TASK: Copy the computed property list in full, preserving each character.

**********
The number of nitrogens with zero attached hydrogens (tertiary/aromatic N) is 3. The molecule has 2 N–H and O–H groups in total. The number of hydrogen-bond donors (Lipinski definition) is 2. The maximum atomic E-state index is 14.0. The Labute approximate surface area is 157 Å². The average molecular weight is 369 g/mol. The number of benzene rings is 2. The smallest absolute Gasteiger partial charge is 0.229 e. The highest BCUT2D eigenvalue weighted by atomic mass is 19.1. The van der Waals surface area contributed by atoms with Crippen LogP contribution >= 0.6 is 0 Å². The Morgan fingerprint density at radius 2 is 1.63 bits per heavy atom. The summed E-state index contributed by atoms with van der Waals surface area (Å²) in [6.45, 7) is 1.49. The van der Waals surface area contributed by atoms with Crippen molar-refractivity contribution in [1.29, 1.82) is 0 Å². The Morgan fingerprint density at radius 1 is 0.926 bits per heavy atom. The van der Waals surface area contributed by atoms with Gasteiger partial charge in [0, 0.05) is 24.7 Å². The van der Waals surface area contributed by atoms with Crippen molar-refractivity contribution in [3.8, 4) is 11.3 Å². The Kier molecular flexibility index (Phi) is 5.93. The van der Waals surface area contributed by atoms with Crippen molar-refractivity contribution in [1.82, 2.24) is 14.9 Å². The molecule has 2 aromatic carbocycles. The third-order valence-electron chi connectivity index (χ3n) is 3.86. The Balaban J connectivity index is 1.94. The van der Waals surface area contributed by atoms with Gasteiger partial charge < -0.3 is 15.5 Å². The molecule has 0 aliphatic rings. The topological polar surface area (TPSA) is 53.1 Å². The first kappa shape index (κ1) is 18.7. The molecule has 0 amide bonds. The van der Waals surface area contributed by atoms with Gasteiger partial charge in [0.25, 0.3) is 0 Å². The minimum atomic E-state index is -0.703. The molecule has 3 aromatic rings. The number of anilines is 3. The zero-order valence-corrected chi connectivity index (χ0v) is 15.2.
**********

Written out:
The number of nitrogens with zero attached hydrogens (tertiary/aromatic N) is 3. The molecule has 2 N–H and O–H groups in total. The number of hydrogen-bond donors (Lipinski definition) is 2. The maximum atomic E-state index is 14.0. The Labute approximate surface area is 157 Å². The average molecular weight is 369 g/mol. The number of benzene rings is 2. The smallest absolute Gasteiger partial charge is 0.229 e. The highest BCUT2D eigenvalue weighted by atomic mass is 19.1. The van der Waals surface area contributed by atoms with Crippen LogP contribution >= 0.6 is 0 Å². The Morgan fingerprint density at radius 2 is 1.63 bits per heavy atom. The summed E-state index contributed by atoms with van der Waals surface area (Å²) in [6.45, 7) is 1.49. The van der Waals surface area contributed by atoms with Crippen molar-refractivity contribution in [1.29, 1.82) is 0 Å². The Morgan fingerprint density at radius 1 is 0.926 bits per heavy atom. The van der Waals surface area contributed by atoms with Gasteiger partial charge in [0, 0.05) is 24.7 Å². The van der Waals surface area contributed by atoms with Crippen molar-refractivity contribution in [3.8, 4) is 11.3 Å². The Kier molecular flexibility index (Phi) is 5.93. The van der Waals surface area contributed by atoms with Crippen molar-refractivity contribution in [1.82, 2.24) is 14.9 Å². The molecule has 2 aromatic carbocycles. The third-order valence-electron chi connectivity index (χ3n) is 3.86. The Balaban J connectivity index is 1.94. The van der Waals surface area contributed by atoms with Gasteiger partial charge < -0.3 is 15.5 Å². The molecule has 0 aliphatic rings. The topological polar surface area (TPSA) is 53.1 Å². The first kappa shape index (κ1) is 18.7. The molecule has 0 amide bonds. The van der Waals surface area contributed by atoms with Gasteiger partial charge in [0.25, 0.3) is 0 Å². The minimum atomic E-state index is -0.703. The molecule has 3 aromatic rings. The number of anilines is 3. The zero-order valence-corrected chi connectivity index (χ0v) is 15.2.